Polling station voters sign (79332)
Credit: Nia Sanders

With the presidential debate fresh in their minds, millennials shared their thoughts.

Only a few minutes into the first presidential debate Monday, a room packed with young voters at the College of Staten Island groaned in unison. Democratic nominee Hillary Clinton had just dropped a cringe worthy “Trump-ed up trickle-down” line to describe the Republican nominee’s economic plan. If the reaction in that room is indicative of how millennials feel about the two candidates, both campaigns are in trouble.

Millennials, defined by the Pew Research Center as those ages 18-35 and born after 1980, make up 75.4 million of the U.S. population and are now the largest generation in the U.S. The generation has been designated as a key voting bloc in this year’s presidential election.

“This could very easily be the difference between winning the election or not,” Andrew Baumann, a Democratic pollster who polls millennials, told The Atlantic in September. “If she ends up with them at 50 percent [of the vote] or 55 percent or 60 percent, those are hugely different scenarios.”

Both Trump and Clinton have struggled with the demographic. In the Democratic primaries, Clinton failed to woo millennials as Sen. Bernie Sanders won the majority of their support in most states. And Trump is widely disliked by millennials, capturing only 29 percent of their support in an August Quinnipiac University poll.

Joshua Ulloa, a junior at CUNY’s College of Staten Island who helped organize the screening, said that major candidates don’t speak enough about issues that young voters care about. Ulloa said that he saw some improvement in the debate, citing both candidates’ earnest attempt to grapple with the idea of police brutality.

“How engaged millennials are will depend on who can genuinely touch on the issues we care about,” said Ulloa, president of the college’s student government body.

After the watch party, Ulloa collected hypothetical votes on Post-it notes from students. The results were 17 votes for Clinton, two for Trump, two for Gary Johnson, one for Bernie Sanders, one for Jill Stein and two for Harambe (the gorilla who died this past summer, who has since become a popular meme).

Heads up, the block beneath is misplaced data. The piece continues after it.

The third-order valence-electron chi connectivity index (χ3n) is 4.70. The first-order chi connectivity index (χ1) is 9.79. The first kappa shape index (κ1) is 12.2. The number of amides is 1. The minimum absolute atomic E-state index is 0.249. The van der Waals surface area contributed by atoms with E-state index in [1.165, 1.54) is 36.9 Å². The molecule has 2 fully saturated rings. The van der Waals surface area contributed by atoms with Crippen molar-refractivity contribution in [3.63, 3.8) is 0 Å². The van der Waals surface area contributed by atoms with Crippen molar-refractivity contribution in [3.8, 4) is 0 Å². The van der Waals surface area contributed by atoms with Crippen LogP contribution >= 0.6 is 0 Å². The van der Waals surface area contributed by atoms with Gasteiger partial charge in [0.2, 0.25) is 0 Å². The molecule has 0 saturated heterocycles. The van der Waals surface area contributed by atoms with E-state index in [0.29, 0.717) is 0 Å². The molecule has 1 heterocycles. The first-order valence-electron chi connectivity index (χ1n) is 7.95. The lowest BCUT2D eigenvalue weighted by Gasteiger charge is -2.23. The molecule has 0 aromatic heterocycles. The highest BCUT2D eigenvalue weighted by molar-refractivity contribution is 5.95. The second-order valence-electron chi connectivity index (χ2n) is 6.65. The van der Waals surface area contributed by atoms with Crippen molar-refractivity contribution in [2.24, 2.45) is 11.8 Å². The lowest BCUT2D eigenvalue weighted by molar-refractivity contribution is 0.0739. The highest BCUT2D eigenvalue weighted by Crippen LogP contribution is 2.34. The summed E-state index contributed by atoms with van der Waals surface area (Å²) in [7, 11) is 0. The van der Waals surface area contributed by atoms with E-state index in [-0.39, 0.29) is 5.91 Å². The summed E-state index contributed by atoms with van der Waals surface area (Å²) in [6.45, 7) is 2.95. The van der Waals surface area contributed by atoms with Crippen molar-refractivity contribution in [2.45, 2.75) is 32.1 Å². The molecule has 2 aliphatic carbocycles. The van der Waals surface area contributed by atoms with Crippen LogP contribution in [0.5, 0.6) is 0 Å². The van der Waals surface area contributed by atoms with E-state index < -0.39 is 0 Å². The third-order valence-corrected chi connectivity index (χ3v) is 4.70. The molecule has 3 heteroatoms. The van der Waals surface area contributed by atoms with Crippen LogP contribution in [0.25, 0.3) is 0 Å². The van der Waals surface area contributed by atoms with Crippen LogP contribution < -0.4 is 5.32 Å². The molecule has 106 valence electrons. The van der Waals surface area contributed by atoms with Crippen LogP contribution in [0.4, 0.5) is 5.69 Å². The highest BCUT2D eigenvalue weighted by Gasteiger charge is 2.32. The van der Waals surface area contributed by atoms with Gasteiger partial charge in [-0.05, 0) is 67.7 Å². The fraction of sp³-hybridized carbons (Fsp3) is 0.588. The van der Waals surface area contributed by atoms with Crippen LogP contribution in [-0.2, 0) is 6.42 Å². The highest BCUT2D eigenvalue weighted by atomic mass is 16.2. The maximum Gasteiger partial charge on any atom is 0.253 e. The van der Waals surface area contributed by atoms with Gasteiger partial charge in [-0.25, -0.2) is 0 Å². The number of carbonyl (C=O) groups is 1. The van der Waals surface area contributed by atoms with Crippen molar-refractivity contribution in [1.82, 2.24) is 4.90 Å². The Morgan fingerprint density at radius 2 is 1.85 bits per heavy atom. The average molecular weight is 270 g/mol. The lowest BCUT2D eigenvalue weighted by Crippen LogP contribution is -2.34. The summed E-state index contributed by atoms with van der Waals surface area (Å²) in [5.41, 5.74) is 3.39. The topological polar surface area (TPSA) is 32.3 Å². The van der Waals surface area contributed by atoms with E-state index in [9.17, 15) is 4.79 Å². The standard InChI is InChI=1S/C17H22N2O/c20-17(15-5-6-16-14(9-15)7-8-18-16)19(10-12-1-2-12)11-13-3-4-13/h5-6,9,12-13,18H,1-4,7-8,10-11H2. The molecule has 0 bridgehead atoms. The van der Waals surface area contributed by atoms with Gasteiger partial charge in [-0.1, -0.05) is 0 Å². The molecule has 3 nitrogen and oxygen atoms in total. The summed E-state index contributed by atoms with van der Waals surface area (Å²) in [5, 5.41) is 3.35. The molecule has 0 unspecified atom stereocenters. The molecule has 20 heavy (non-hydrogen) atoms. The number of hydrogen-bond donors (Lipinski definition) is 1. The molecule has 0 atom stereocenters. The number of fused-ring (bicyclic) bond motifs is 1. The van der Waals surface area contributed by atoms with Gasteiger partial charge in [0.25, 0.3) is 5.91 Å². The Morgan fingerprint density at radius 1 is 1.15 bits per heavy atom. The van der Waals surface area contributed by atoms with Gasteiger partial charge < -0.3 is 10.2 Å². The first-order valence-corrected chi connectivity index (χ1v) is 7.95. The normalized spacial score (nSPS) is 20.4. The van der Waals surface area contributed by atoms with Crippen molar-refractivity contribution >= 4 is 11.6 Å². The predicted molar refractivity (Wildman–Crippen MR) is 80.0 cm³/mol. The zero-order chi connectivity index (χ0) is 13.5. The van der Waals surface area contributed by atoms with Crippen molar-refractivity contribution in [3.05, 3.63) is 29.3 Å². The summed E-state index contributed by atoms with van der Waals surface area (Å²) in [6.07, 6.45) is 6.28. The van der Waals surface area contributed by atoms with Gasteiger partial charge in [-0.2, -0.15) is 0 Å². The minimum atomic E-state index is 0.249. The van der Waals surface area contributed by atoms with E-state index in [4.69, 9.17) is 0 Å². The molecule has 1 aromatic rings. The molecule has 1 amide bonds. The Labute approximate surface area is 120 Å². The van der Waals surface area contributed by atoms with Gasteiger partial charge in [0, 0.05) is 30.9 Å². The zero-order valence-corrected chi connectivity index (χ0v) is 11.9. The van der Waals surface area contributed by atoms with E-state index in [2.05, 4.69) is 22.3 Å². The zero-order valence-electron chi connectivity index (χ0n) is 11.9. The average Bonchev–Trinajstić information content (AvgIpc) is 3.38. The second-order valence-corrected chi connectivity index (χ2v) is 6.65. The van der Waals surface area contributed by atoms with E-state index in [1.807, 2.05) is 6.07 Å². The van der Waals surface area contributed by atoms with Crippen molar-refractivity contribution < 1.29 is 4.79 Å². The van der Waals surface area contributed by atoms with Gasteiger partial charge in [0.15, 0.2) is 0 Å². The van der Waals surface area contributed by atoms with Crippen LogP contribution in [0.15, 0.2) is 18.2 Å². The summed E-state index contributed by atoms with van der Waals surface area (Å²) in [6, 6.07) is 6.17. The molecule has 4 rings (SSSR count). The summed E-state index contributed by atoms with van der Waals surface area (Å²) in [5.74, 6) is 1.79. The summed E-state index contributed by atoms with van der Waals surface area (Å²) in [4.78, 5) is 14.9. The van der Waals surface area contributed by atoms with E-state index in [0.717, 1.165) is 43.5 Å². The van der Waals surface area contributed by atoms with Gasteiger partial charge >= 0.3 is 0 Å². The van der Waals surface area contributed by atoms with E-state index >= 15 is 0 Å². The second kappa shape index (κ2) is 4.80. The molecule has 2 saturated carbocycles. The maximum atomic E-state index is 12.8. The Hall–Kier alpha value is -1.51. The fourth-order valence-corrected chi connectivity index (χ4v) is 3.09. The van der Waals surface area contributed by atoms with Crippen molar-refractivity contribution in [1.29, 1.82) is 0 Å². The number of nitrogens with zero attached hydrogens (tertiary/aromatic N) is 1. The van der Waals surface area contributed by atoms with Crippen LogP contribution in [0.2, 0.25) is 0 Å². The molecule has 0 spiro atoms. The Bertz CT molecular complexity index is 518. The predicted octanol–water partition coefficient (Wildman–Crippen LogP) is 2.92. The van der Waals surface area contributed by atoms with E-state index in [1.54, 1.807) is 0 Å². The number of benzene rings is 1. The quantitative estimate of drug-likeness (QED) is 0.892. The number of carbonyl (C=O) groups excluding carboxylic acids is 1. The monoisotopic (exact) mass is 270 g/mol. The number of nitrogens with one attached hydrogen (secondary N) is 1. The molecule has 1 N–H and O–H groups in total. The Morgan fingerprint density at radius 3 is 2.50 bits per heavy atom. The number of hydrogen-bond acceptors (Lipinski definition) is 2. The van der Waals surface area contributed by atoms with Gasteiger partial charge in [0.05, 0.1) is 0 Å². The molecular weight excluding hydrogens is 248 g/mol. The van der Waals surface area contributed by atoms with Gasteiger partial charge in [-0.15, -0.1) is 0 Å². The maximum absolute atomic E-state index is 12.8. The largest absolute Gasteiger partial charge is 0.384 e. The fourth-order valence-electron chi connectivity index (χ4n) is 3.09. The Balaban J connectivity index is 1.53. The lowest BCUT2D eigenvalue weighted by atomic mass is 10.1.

The results reflect the worries of supporters on both sides of the aisle: Do millennials take this election cycle seriously?

Neil Button, a coordinator at the nonpartisan New York Public Interest Research Group, says they do. Button spent much of last year and this year registering CUNY students to vote. Button said that although some peg millennials as uninterested or too idealistic, he has seen a passion to vote from scores of students.

“I think the whole millennial apathy thing has been largely overplayed,” said Button. “Young people do care; they care about big ideas and I think they will turn out this election. It’s the theater of politics that turns them off.”

Marcus Del Valle, a member of the student activist group Staten Island Against Racism and Police Brutality, explained that just because a candidate mentions an issue that young people care about doesn’t mean that young voters are convinced.

“You almost can’t be silent on these types of issues because you will get called out on it now,” said Del Valle, 26. “But it’s not a natural conviction to solve the issue.”

Del Valle believes that many millennials have realized the importance of this election cycle and, at least for now, have put their ideals aside.

“I know for a fact I won’t see the changes that I truly want and care about,” he said. “That doesn’t mean I’m giving up on radical change, but there are times that I have to accept incremental change.”